These types of stories are often shared in:

  • Project kickoffs
  • Status updates
  • Team news
  • Presentations
  • Feedback
  • Slack conversations

Unlike the other two types of stories, informational stories require you to do a little more work to get the facts and agenda items into a story structure. We’ll cover this in more detail a little later in this module. 

You might be thinking, “OK! I’ve got lots of super stories to share with my team… but, I’m still not quite sure where to start.” We get it! That’s why it helps to…

Start with a Story Arc

A story arc is a structure that helps you propel your listener through the events of a story, from beginning to end.

A story arc has five parts:

  • Exposition
  • Rising Action
  • Climax
  • Falling Action
  • Resolution

A story arc, including exposition, rising action, climax, falling action, and resolution

In this table, we explain and provide an example of each part of the arc.

What It Is What It Does Example


Provides the background information about the characters, the setting (time and place), and other events or circumstances within the story

The meeting room was stuffy and warm. It smelled like a mix between paint fumes, freshly pressed dry-cleaning, and leftover catered lunch. There were no windows or artwork—just a larger-than-life screen for presentations, a stage, and a room full of people.

Rising Action

Introduces a series of events that move the narrative forward while building on the conflict and increasing the tension of the story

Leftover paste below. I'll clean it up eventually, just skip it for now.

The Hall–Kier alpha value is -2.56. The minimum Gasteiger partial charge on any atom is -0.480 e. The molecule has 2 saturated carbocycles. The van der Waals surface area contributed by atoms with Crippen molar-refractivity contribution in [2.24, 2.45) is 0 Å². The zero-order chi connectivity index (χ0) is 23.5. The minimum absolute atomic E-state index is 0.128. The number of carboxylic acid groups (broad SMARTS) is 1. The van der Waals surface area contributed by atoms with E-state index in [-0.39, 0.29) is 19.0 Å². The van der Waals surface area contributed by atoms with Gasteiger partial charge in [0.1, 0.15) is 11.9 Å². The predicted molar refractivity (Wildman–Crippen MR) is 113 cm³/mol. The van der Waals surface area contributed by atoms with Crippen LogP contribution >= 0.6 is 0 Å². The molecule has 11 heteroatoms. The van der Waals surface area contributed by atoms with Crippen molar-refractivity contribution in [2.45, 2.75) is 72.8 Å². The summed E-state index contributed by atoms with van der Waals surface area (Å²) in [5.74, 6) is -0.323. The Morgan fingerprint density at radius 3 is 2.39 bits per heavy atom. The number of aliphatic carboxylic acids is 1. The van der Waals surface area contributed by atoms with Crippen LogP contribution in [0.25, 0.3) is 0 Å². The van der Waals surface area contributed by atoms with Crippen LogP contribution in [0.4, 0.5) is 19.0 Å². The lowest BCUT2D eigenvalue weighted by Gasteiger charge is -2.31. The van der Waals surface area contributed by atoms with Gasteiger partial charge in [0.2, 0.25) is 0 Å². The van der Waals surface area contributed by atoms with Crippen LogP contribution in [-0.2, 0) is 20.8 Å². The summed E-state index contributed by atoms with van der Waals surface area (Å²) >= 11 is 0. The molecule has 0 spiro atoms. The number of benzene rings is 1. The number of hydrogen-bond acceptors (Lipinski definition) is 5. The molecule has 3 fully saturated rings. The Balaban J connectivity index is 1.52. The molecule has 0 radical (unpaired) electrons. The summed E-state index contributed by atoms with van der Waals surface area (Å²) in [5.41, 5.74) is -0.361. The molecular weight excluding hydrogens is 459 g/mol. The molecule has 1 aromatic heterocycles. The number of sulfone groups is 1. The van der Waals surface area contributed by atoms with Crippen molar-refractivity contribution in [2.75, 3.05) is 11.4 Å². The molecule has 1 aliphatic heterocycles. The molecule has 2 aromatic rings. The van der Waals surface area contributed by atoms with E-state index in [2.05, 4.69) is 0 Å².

I could not get in touch with my manager, who was supposed to present. I knew the presentation, but had never spoken in front of a crowd before. I waited. I waited some more. I called. I was worried… What would happen if she didn’t arrive?

More time passed. I called and called. No answer. The presentation was scheduled to start in 2 minutes. My heart raced. The event’s organizer approached and said:

“What would you like to do?


Provides the dramatic turning point of the narrative when all of the story’s tension comes to a head and the conflict is resolved 

“I’ll give the presentation,” I replied.

I gulped some water and walked on stage. I could feel my heart racing. The stage lights were so bright that I couldn’t see the audience.

Falling Action

Details events that decrease the previously established tension and move the story toward its conclusion 

I did the best I could. I tried to remember the speaking points, but it was agonizing—I read from the speaker notes for entire chunks of the presentation. My voice was shaky. But I stuck it out. 


Reveals how the story’s events have forever changed the protagonist and wraps up any loose ends in the action or thematics

I learned more about presenting in those 30 minutes than I ever did from months of watching my manager present the same speech.

When you use a story arc, you help your audience navigate the narrative and keep them engaged and invested (and maybe even a little entertained). 

You’re all set with some storytelling tools, so now it’s time to dive a little deeper into maybe the most influential of story types—inspirational stories. That’s up in the next unit, so keep reading! 


Keep learning for
Sign up for an account to continue.
What’s in it for you?
  • Get personalized recommendations for your career goals
  • Practice your skills with hands-on challenges and quizzes
  • Track and share your progress with employers
  • Connect to mentorship and career opportunities